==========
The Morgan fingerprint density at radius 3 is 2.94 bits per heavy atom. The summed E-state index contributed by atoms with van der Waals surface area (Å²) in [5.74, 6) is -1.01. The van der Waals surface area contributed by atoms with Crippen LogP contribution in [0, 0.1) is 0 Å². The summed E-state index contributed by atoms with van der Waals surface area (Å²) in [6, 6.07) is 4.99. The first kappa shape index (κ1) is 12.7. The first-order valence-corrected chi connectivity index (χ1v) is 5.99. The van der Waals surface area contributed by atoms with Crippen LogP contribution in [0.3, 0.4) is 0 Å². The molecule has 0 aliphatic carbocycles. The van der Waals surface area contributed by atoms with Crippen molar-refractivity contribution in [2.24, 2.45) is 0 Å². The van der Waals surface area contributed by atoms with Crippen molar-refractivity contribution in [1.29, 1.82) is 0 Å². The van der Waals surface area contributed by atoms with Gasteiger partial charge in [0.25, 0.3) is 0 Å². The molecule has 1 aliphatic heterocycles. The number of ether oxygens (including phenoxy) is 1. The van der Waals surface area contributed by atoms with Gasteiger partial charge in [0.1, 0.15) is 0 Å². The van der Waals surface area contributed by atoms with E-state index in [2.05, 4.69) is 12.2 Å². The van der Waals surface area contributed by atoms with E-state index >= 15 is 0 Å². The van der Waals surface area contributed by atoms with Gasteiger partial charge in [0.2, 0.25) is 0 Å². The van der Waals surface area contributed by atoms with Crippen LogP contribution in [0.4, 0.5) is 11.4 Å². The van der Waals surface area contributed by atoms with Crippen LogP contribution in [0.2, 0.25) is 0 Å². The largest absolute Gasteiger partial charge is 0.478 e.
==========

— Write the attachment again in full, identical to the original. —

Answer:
The Morgan fingerprint density at radius 3 is 2.94 bits per heavy atom. The summed E-state index contributed by atoms with van der Waals surface area (Å²) in [5.74, 6) is -1.01. The van der Waals surface area contributed by atoms with Crippen LogP contribution in [0, 0.1) is 0 Å². The summed E-state index contributed by atoms with van der Waals surface area (Å²) in [6, 6.07) is 4.99. The first kappa shape index (κ1) is 12.7. The first-order valence-corrected chi connectivity index (χ1v) is 5.99. The van der Waals surface area contributed by atoms with Crippen LogP contribution in [0.3, 0.4) is 0 Å². The molecule has 0 aliphatic carbocycles. The van der Waals surface area contributed by atoms with Crippen molar-refractivity contribution in [2.24, 2.45) is 0 Å². The van der Waals surface area contributed by atoms with Crippen molar-refractivity contribution in [1.29, 1.82) is 0 Å². The van der Waals surface area contributed by atoms with Gasteiger partial charge in [0.25, 0.3) is 0 Å². The molecule has 1 aliphatic heterocycles. The number of ether oxygens (including phenoxy) is 1. The van der Waals surface area contributed by atoms with Gasteiger partial charge in [0.1, 0.15) is 0 Å². The van der Waals surface area contributed by atoms with E-state index in [2.05, 4.69) is 12.2 Å². The van der Waals surface area contributed by atoms with E-state index >= 15 is 0 Å². The van der Waals surface area contributed by atoms with Gasteiger partial charge in [0.2, 0.25) is 0 Å². The van der Waals surface area contributed by atoms with Crippen LogP contribution in [0.4, 0.5) is 11.4 Å². The van der Waals surface area contributed by atoms with Crippen LogP contribution in [0.2, 0.25) is 0 Å². The largest absolute Gasteiger partial charge is 0.478 e.